CAMPAIGN REPORT ON NEW MEDIA: New media, new agencies - To survive the digital revolution, agencies need to change the way they operate and the work they undertake, Nick Brien says

The advertising industry has been sluggish in comparison with other businesses and communications sectors in its steps forward to recognise and realise the range of opportunities that the digital revolution presents.

The advertising industry has been sluggish in comparison with other

businesses and communications sectors in its steps forward to recognise

and realise the range of opportunities that the digital revolution


Some agencies have made limited investments in interactive companies or

dabbled with interactive television. Few have made significant steps to

ensure that their clients continue to lead in the rapidly establishing

digital consumer market. The agencies that will thrive are the ones that

are able to build the new skill-sets required to embrace the changing

landscape and breadth of the consumer brand relationship.

Technology talks

The survivors of the digital revolution will significantly change the

way they work as well as the type and range of work they do. Bill Gates’

new book argues that the mantra of the next decade will be speed.

Velocity in the advertising world will require a fundamental rethink of

the creative development process linked to better-designed computer

networks and systems.

For example, new technology needs to be employed to handle ads that

feature ever-changing price and value offers. Such systems that

currently exist in a scattered fashion around the advertising industry

will become even more important as campaigns require more

personalisation and dynamism.

Agency computer networks will also have to be much more advanced.

Effective global campaign management depends on reliable systems, and a

new technology-focused client group demands them. If your agency’s

systems are inferior to your client’s, it’s a clear signal that you’re

not leading the way into the future of brand communication.

Attracting talent with technology

Using technology effectively will also ensure that agencies retain the

best people. Telecommuting is a concept that has a mixed history of

success in advertising, primarily because the cultures of agencies still

rely on the old adage ’first in - last out’ as proof of a committed


Leo Burnett’s media company, Starcom USA, recently introduced a policy

that allows individuals to telecommute two days a week. This added level

of working flexibility represents the way forward in the industry and

forces us to redefine our beliefs about ’hard workers’.

Another way to attract and retain top employees is the ability to

leverage the virtual networks of talent. Network technology needs to be

employed to ensure that this extended staff is pulled from the best and

brightest talent pool around the globe.

Broadening beyond advertising

Not only will this digital revolution change the way agencies work - it

will also broaden the type of work we take on. We have already seen this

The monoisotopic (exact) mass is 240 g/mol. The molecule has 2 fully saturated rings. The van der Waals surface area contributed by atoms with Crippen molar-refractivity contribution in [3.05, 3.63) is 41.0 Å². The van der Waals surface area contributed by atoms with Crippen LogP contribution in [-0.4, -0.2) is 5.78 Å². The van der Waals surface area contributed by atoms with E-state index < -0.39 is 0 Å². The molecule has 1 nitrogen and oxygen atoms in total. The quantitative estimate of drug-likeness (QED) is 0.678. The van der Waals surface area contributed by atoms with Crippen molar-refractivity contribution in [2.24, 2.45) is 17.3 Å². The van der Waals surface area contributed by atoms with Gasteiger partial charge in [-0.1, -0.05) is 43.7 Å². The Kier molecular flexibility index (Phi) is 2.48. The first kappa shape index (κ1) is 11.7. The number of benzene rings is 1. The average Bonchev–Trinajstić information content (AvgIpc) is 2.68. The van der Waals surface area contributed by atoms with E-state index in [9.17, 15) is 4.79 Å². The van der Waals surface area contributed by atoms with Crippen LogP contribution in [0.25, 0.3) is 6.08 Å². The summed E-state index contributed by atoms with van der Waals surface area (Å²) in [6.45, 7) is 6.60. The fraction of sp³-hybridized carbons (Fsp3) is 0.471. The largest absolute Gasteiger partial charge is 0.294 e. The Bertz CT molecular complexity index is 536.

extension as advertising agencies embrace development of websites,

online sponsorships and online media campaigns. Now this work is

extending into the interactive television arena as clients gear up for

the launch of interactive services on British Interactive Broadcasting’s

Open as well as from cable players such as NTL and Cable & Wireless.

The biggest mistake agencies could make is to adapt print and TV

executions to digital media. It’s just not that simple. Embracing

digital requires the development of new skill-sets combining traditional

marketing with a deeper understanding of consumers and the new medium,

as well as visionary creative teams who can make ideas come alive.

The consumer data chain is becoming more important and dynamic in


Direct marketing provides the initial framework to start thinking about

an interactive brand/consumer connection. But the interactive

relationship via digital technology is much more complex. The continual

rise of internet penetration and now digital television has placed the

consumer in control, highlighting a shift in strategy from product

focused to consumer focused marketing.

Threat or opportunity?

I believe that the most daunting challenge to our industry will come

from interactive television. While still in its infancy, interactive

television seems to be knocking down the walls that hold the 30-second

television advertising model together.

If we as advertisers and agencies do not make the most of the changes

that digital technology presents, others will. Challengers will emerge

and redefine the constructs of marketing and communications. Others will

become the masters of the consumer brand dialogue. Some agencies will

commit to and lead this charge, others will simply wait and see. In so

doing, they will fail to recognise that the definitions of creativity

and ideas in marketing terms have been redefined by the zeroes and ones

of digital.

Opportunity or threat - you decide.

This article is based on a speech made to the Online Consumer Conference

at Earls Court, 26 May.